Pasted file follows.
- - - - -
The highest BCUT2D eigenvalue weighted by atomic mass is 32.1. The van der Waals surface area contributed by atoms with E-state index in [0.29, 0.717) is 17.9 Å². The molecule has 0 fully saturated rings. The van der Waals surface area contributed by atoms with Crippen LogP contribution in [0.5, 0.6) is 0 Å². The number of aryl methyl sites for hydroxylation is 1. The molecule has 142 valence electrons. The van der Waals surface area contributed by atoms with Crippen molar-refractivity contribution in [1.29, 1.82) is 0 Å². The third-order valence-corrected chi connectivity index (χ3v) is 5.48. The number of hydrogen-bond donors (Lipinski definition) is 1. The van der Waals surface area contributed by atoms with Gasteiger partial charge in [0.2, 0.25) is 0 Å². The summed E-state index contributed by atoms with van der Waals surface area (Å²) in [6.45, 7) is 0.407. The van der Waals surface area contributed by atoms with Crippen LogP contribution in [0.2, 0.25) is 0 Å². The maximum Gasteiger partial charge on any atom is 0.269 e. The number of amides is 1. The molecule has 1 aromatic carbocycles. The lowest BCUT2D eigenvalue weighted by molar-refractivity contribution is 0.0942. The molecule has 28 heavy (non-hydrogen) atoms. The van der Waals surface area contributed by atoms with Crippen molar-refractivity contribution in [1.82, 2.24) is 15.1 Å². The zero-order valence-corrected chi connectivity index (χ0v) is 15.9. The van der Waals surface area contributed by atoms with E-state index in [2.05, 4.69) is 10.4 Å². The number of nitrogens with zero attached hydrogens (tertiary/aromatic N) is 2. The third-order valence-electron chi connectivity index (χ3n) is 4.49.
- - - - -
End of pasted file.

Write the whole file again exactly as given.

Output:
The highest BCUT2D eigenvalue weighted by atomic mass is 32.1. The van der Waals surface area contributed by atoms with E-state index in [0.29, 0.717) is 17.9 Å². The molecule has 0 fully saturated rings. The van der Waals surface area contributed by atoms with Crippen LogP contribution in [0.5, 0.6) is 0 Å². The number of aryl methyl sites for hydroxylation is 1. The molecule has 142 valence electrons. The van der Waals surface area contributed by atoms with Crippen molar-refractivity contribution in [1.29, 1.82) is 0 Å². The third-order valence-corrected chi connectivity index (χ3v) is 5.48. The number of hydrogen-bond donors (Lipinski definition) is 1. The van der Waals surface area contributed by atoms with Gasteiger partial charge in [0.2, 0.25) is 0 Å². The summed E-state index contributed by atoms with van der Waals surface area (Å²) in [6.45, 7) is 0.407. The van der Waals surface area contributed by atoms with Crippen LogP contribution in [0.2, 0.25) is 0 Å². The maximum Gasteiger partial charge on any atom is 0.269 e. The number of amides is 1. The molecule has 1 aromatic carbocycles. The lowest BCUT2D eigenvalue weighted by molar-refractivity contribution is 0.0942. The molecule has 28 heavy (non-hydrogen) atoms. The van der Waals surface area contributed by atoms with Crippen molar-refractivity contribution in [1.82, 2.24) is 15.1 Å². The zero-order valence-corrected chi connectivity index (χ0v) is 15.9. The van der Waals surface area contributed by atoms with E-state index in [2.05, 4.69) is 10.4 Å². The number of nitrogens with zero attached hydrogens (tertiary/aromatic N) is 2. The third-order valence-electron chi connectivity index (χ3n) is 4.49.